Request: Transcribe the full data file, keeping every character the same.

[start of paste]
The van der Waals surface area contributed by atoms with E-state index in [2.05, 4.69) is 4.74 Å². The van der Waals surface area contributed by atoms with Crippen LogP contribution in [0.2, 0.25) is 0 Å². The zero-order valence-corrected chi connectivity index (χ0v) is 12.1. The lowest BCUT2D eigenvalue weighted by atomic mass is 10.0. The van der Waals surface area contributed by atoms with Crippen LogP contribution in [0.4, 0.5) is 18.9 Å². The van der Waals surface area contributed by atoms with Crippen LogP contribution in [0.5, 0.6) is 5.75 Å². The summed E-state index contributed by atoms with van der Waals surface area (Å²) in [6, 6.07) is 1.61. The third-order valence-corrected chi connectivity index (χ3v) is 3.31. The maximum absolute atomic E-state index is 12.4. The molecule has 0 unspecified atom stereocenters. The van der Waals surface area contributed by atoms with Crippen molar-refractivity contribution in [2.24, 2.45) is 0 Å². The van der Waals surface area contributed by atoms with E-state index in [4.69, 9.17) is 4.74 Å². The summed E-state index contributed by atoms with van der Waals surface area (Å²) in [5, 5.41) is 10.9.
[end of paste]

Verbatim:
The van der Waals surface area contributed by atoms with E-state index in [2.05, 4.69) is 4.74 Å². The van der Waals surface area contributed by atoms with Crippen LogP contribution in [0.2, 0.25) is 0 Å². The zero-order valence-corrected chi connectivity index (χ0v) is 12.1. The lowest BCUT2D eigenvalue weighted by atomic mass is 10.0. The van der Waals surface area contributed by atoms with Crippen LogP contribution in [0.4, 0.5) is 18.9 Å². The van der Waals surface area contributed by atoms with Crippen LogP contribution in [0.5, 0.6) is 5.75 Å². The summed E-state index contributed by atoms with van der Waals surface area (Å²) in [6, 6.07) is 1.61. The third-order valence-corrected chi connectivity index (χ3v) is 3.31. The maximum absolute atomic E-state index is 12.4. The molecule has 0 unspecified atom stereocenters. The van der Waals surface area contributed by atoms with Crippen molar-refractivity contribution in [2.24, 2.45) is 0 Å². The van der Waals surface area contributed by atoms with E-state index in [4.69, 9.17) is 4.74 Å². The summed E-state index contributed by atoms with van der Waals surface area (Å²) in [5, 5.41) is 10.9.